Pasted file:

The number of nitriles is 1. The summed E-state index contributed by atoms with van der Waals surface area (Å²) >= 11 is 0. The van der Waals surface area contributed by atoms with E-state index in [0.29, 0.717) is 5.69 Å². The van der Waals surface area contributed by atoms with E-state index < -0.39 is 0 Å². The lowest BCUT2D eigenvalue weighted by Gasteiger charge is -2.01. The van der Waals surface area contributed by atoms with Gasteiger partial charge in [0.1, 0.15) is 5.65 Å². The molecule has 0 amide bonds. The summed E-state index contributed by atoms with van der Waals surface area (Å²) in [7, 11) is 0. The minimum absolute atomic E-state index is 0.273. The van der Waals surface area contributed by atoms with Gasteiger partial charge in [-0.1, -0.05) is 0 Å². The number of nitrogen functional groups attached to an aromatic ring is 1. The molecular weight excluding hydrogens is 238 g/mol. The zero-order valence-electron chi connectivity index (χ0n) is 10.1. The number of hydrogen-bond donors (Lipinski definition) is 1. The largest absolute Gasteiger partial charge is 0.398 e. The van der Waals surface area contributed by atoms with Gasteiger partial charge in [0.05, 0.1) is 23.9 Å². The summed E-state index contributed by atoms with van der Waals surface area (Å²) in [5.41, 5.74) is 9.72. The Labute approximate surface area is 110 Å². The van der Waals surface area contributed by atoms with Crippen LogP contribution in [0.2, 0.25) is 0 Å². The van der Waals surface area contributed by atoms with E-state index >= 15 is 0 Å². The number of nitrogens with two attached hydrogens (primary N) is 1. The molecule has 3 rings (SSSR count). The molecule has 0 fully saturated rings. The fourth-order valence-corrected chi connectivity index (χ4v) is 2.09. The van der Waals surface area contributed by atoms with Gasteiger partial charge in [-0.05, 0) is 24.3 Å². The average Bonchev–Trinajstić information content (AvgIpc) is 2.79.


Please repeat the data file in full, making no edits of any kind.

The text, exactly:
The number of nitriles is 1. The summed E-state index contributed by atoms with van der Waals surface area (Å²) >= 11 is 0. The van der Waals surface area contributed by atoms with E-state index in [0.29, 0.717) is 5.69 Å². The van der Waals surface area contributed by atoms with E-state index < -0.39 is 0 Å². The lowest BCUT2D eigenvalue weighted by Gasteiger charge is -2.01. The van der Waals surface area contributed by atoms with Gasteiger partial charge in [0.1, 0.15) is 5.65 Å². The molecule has 0 amide bonds. The summed E-state index contributed by atoms with van der Waals surface area (Å²) in [7, 11) is 0. The minimum absolute atomic E-state index is 0.273. The van der Waals surface area contributed by atoms with Gasteiger partial charge in [-0.1, -0.05) is 0 Å². The number of nitrogen functional groups attached to an aromatic ring is 1. The molecular weight excluding hydrogens is 238 g/mol. The zero-order valence-electron chi connectivity index (χ0n) is 10.1. The number of hydrogen-bond donors (Lipinski definition) is 1. The largest absolute Gasteiger partial charge is 0.398 e. The van der Waals surface area contributed by atoms with Gasteiger partial charge in [0.05, 0.1) is 23.9 Å². The summed E-state index contributed by atoms with van der Waals surface area (Å²) in [5.41, 5.74) is 9.72. The Labute approximate surface area is 110 Å². The van der Waals surface area contributed by atoms with Crippen LogP contribution in [0.2, 0.25) is 0 Å². The van der Waals surface area contributed by atoms with E-state index >= 15 is 0 Å². The number of nitrogens with two attached hydrogens (primary N) is 1. The molecule has 3 rings (SSSR count). The molecule has 0 fully saturated rings. The fourth-order valence-corrected chi connectivity index (χ4v) is 2.09. The van der Waals surface area contributed by atoms with Gasteiger partial charge in [-0.05, 0) is 24.3 Å². The average Bonchev–Trinajstić information content (AvgIpc) is 2.79.